FLAMING RETORT: Cooling the friction when Linux meets anti-virus


Welcome to the first installment of a brand new Naked Security column, Flaming Retort!

Some of the topics we write about on this site provoke spirited comments from our readers, both here and on our Facebook page. Unsurprisingly – this is the internet, after all! – some of these comments represent what one might politely call an uncompromising position. And not a few of them are outright flames.

Flaming Retort does not exist to praise our readers’ best flames, nor to repeat them merely in the name of perverse humour, nor to return fire in the wearisome tradition of a flame war.

The goal of Flaming Retort is to comment on one or two recent flames which represent a position which a significant minority seem to believe, but which isn’t quite as true or as certain as they might think.

To kick off, then, we’ll consider malware on Linux. Naked Security writer Carole Theriault mentioned last week that Sophos had just won (yet another!) VB100 award for Ubuntu.

That’s right. Anti-virus on Linux.

As you can imagine, it wasn’t long before we had our first outspoken comment:

I object to running a Windows virus scanner on my *nix systems just to help prevent the spread of viruses to/from Windows machines. They want to run an insecure system, so be it, but leave me out of it. And certainly don't expect me to expend my CPU cycles to try (in vain) to solve Windows' security issues."

Wow! With friends like that, who needs enemies? As a follow-up remarked:

I buy and sell diseased animals intended for use as food. Never mind, I don't eat meat, I don't care.

Nice attitude.

Ouch. Hot dog, anyone?

The first comment doesn’t actually say that Unix is secure by design. It takes an “us-and-them” attitude, and simply says that “they” are insecure. But a later comment wasn’t so equivocal, stating explicitly that:

The architecture of Linux prevents malware from being a self-propagating problem.

That’s not exactly a flame, but it’s certainly a grandstanding position. And it would be lovely if it were true. But it’s not. The architectures of Windows and Linux are surprisingly similar – they’re much more alike than they are different – and although Linux malware is, happily, very rare, there is nothing about the architecture of the operating system which prevents it.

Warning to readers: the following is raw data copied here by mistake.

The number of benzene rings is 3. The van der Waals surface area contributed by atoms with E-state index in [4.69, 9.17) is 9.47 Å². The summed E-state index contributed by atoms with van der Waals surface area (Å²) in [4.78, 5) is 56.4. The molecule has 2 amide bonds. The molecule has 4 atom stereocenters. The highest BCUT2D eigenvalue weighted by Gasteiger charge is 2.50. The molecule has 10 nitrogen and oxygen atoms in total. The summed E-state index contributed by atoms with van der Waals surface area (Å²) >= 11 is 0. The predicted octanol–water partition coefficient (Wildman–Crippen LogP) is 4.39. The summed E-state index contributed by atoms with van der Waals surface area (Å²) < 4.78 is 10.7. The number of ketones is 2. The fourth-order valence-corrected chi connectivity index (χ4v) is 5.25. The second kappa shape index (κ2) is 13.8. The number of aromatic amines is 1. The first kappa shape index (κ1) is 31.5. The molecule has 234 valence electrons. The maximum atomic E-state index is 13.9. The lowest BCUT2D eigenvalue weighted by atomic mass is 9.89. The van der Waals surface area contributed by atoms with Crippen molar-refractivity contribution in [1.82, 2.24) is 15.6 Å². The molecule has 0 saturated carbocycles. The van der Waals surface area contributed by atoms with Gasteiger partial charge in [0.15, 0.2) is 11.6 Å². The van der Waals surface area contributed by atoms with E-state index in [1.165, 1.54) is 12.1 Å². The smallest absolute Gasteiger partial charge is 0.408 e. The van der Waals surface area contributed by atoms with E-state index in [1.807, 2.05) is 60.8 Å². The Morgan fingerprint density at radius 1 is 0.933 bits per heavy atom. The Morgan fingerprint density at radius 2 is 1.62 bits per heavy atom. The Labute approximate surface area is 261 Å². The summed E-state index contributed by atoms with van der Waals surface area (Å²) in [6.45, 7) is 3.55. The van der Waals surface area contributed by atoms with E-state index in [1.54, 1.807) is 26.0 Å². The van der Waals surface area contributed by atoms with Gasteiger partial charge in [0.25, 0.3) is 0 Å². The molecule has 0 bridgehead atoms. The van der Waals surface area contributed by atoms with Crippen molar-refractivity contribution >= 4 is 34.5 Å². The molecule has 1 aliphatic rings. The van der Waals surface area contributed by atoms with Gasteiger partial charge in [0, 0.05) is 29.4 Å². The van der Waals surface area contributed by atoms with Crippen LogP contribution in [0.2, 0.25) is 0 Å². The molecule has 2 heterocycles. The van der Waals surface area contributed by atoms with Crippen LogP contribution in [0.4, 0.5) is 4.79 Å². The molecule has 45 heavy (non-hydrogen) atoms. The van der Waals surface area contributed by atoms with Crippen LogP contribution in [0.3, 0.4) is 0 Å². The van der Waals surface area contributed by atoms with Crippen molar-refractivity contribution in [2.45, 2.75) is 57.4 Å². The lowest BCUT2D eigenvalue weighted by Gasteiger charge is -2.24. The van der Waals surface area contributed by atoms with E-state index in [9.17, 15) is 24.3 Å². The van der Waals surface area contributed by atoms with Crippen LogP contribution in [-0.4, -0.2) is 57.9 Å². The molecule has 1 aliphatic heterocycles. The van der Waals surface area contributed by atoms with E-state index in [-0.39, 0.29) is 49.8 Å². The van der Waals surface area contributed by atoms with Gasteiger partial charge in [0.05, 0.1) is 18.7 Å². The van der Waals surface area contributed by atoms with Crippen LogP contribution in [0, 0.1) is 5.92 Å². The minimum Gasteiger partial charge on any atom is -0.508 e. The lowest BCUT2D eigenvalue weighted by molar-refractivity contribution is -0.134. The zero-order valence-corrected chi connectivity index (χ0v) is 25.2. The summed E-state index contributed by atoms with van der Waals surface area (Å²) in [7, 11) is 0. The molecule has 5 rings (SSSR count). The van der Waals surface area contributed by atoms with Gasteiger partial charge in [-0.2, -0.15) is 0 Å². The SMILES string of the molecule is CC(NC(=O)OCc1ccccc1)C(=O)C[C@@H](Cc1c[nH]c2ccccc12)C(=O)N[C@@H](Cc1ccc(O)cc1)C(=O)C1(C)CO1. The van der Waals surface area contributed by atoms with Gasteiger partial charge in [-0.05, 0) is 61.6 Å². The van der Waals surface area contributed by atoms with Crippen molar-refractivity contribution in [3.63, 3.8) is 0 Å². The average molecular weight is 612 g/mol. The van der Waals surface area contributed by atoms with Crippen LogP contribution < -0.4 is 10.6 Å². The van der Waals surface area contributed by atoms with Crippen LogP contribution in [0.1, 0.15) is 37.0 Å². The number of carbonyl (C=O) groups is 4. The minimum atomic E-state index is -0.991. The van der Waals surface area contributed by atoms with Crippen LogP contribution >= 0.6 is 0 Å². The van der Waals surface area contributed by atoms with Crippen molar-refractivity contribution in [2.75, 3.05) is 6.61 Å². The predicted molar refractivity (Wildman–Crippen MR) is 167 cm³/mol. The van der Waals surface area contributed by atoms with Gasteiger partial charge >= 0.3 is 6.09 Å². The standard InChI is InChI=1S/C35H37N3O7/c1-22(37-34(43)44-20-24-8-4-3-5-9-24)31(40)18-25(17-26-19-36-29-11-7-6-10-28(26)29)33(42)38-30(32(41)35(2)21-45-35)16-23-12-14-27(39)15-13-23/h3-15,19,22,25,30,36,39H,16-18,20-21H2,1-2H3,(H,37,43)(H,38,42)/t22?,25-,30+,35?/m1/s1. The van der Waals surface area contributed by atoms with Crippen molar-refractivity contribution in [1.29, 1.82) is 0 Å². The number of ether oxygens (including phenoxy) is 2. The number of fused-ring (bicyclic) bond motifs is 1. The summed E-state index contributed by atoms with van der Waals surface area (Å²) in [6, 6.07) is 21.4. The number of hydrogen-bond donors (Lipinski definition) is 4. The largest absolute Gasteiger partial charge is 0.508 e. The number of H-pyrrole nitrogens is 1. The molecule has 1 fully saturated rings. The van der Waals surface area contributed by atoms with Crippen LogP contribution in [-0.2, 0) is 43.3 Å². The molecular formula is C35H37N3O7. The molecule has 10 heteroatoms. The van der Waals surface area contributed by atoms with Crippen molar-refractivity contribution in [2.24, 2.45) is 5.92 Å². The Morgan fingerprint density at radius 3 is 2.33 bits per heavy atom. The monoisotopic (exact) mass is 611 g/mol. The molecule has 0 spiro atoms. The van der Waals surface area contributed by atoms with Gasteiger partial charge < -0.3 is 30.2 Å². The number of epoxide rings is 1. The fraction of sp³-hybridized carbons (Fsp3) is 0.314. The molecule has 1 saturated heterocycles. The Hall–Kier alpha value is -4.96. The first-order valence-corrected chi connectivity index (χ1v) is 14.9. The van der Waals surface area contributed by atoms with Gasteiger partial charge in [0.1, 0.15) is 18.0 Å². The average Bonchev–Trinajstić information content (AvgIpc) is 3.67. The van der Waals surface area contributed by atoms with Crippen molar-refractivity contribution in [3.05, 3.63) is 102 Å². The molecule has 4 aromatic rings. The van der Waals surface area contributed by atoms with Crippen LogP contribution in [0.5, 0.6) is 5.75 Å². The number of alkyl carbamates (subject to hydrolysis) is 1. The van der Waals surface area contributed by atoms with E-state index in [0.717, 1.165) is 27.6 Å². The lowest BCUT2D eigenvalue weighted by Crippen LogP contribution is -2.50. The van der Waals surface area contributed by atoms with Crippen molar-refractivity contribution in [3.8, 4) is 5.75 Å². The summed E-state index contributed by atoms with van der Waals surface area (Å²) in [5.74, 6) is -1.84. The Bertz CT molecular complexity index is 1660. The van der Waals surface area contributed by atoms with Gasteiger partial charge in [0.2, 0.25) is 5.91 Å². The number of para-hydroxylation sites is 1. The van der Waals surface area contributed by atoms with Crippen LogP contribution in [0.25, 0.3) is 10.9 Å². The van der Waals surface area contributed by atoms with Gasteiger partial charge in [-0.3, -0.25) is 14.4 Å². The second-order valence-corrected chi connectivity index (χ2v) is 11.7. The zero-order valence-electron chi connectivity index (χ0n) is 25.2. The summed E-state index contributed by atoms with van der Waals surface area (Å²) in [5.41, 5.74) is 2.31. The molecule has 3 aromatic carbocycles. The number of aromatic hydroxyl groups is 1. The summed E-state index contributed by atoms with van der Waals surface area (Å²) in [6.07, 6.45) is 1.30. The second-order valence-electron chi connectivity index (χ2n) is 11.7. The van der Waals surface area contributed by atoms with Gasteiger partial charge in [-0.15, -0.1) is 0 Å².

(Be careful of claiming that something is impossible in computer security. A single counter-example will knock you off your pedestal. And 12,238 counter-examples will leave you reeling. That’s the number of unique IP numbers SophosLabs enumerated, between May and July 2008, which were infected with the Linux/Rst-B virus. In 2008, this virus was already more than six years old. And we only counted computers on which the virus was running as root. It doesn’t call home if it’s not running as root, so the total number of active infections was probably significantly higher.)

So here’s my flaming retort to the Linux-heads out there:

* Linux malware exists. It’s not a huge problem. It’s easily avoided. But don’t be in denial. There’s no “magic smoke” inside your operating system which renders you automatically immune to a determined cybercrook.

* Windows systems aren’t invariably less secure than those running Linux. You may know how to secure a Linux system more tightly and more easily than a Windows one. But other Linux admins might not. And accept that at least some Windows admins will know how to secure their systems to a standard as high as yours.

* An injury to one is an injury to all. Stopping malware and spam even though it won’t harm you directly is just the sort of altruism which the internet needs. Please don’t be aloof about the problems which affect everyone.